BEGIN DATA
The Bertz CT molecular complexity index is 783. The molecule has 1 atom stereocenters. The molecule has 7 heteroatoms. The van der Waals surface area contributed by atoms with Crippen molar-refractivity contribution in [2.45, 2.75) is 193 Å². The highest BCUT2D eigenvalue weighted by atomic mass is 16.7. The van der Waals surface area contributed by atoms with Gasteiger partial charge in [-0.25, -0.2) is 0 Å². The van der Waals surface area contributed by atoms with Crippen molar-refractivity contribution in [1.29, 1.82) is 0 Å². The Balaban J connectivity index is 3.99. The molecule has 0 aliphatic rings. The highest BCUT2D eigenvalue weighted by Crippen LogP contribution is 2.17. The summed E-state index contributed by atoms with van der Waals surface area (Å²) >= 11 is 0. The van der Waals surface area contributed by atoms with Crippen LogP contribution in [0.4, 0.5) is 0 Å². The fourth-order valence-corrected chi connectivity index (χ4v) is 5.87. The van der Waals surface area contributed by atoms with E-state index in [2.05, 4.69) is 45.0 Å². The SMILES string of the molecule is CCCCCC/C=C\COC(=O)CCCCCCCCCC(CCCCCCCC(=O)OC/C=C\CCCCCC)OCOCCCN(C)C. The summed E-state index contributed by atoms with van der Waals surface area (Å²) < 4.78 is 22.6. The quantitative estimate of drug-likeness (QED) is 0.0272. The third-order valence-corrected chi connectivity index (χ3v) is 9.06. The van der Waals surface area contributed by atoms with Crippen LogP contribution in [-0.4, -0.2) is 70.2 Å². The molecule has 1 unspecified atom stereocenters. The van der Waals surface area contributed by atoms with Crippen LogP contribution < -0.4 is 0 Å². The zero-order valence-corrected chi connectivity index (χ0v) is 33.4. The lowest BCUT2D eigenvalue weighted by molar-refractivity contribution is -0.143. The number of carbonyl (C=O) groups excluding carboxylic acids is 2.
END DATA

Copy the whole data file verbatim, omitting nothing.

The Bertz CT molecular complexity index is 783. The molecule has 1 atom stereocenters. The molecule has 7 heteroatoms. The van der Waals surface area contributed by atoms with Crippen molar-refractivity contribution in [2.45, 2.75) is 193 Å². The highest BCUT2D eigenvalue weighted by atomic mass is 16.7. The van der Waals surface area contributed by atoms with Gasteiger partial charge in [-0.25, -0.2) is 0 Å². The van der Waals surface area contributed by atoms with Crippen molar-refractivity contribution in [1.29, 1.82) is 0 Å². The Balaban J connectivity index is 3.99. The molecule has 0 aliphatic rings. The highest BCUT2D eigenvalue weighted by Crippen LogP contribution is 2.17. The summed E-state index contributed by atoms with van der Waals surface area (Å²) >= 11 is 0. The van der Waals surface area contributed by atoms with Crippen LogP contribution in [0.4, 0.5) is 0 Å². The fourth-order valence-corrected chi connectivity index (χ4v) is 5.87. The van der Waals surface area contributed by atoms with E-state index in [2.05, 4.69) is 45.0 Å². The SMILES string of the molecule is CCCCCC/C=C\COC(=O)CCCCCCCCCC(CCCCCCCC(=O)OC/C=C\CCCCCC)OCOCCCN(C)C. The summed E-state index contributed by atoms with van der Waals surface area (Å²) < 4.78 is 22.6. The quantitative estimate of drug-likeness (QED) is 0.0272. The third-order valence-corrected chi connectivity index (χ3v) is 9.06. The van der Waals surface area contributed by atoms with Crippen LogP contribution in [-0.4, -0.2) is 70.2 Å². The molecule has 1 unspecified atom stereocenters. The van der Waals surface area contributed by atoms with Crippen LogP contribution < -0.4 is 0 Å². The zero-order valence-corrected chi connectivity index (χ0v) is 33.4. The lowest BCUT2D eigenvalue weighted by molar-refractivity contribution is -0.143. The number of carbonyl (C=O) groups excluding carboxylic acids is 2.